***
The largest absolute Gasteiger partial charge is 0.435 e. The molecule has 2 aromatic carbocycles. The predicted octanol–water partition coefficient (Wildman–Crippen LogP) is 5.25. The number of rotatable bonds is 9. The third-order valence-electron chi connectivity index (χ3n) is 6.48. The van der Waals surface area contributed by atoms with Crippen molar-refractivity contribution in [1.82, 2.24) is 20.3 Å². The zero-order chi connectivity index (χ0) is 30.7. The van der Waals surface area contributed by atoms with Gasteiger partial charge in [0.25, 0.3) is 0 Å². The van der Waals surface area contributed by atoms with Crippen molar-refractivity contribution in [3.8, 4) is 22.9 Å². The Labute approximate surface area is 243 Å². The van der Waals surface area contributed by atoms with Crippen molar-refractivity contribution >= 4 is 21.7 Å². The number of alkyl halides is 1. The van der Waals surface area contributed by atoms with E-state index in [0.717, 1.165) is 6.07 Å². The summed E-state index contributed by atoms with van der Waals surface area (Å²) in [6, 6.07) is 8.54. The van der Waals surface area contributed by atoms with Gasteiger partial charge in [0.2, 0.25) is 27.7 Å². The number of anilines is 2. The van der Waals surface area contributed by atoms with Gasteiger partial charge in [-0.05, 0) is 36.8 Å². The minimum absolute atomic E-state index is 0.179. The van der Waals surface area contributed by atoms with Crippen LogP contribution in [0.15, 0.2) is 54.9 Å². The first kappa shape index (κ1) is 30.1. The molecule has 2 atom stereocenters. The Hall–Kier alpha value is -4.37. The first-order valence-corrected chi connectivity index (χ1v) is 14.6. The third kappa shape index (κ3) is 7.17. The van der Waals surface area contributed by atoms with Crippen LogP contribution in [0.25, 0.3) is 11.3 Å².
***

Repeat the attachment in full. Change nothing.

The largest absolute Gasteiger partial charge is 0.435 e. The molecule has 2 aromatic carbocycles. The predicted octanol–water partition coefficient (Wildman–Crippen LogP) is 5.25. The number of rotatable bonds is 9. The third-order valence-electron chi connectivity index (χ3n) is 6.48. The van der Waals surface area contributed by atoms with Crippen molar-refractivity contribution in [1.82, 2.24) is 20.3 Å². The zero-order chi connectivity index (χ0) is 30.7. The van der Waals surface area contributed by atoms with Gasteiger partial charge in [0.25, 0.3) is 0 Å². The van der Waals surface area contributed by atoms with Crippen molar-refractivity contribution in [3.8, 4) is 22.9 Å². The Labute approximate surface area is 243 Å². The van der Waals surface area contributed by atoms with Crippen molar-refractivity contribution >= 4 is 21.7 Å². The number of alkyl halides is 1. The van der Waals surface area contributed by atoms with E-state index in [0.717, 1.165) is 6.07 Å². The summed E-state index contributed by atoms with van der Waals surface area (Å²) in [6, 6.07) is 8.54. The van der Waals surface area contributed by atoms with Gasteiger partial charge in [0.2, 0.25) is 27.7 Å². The number of anilines is 2. The van der Waals surface area contributed by atoms with Gasteiger partial charge in [-0.05, 0) is 36.8 Å². The minimum absolute atomic E-state index is 0.179. The van der Waals surface area contributed by atoms with Crippen LogP contribution in [0.15, 0.2) is 54.9 Å². The first kappa shape index (κ1) is 30.1. The molecule has 2 atom stereocenters. The Hall–Kier alpha value is -4.37. The first-order valence-corrected chi connectivity index (χ1v) is 14.6. The third kappa shape index (κ3) is 7.17. The van der Waals surface area contributed by atoms with Crippen LogP contribution in [0.25, 0.3) is 11.3 Å².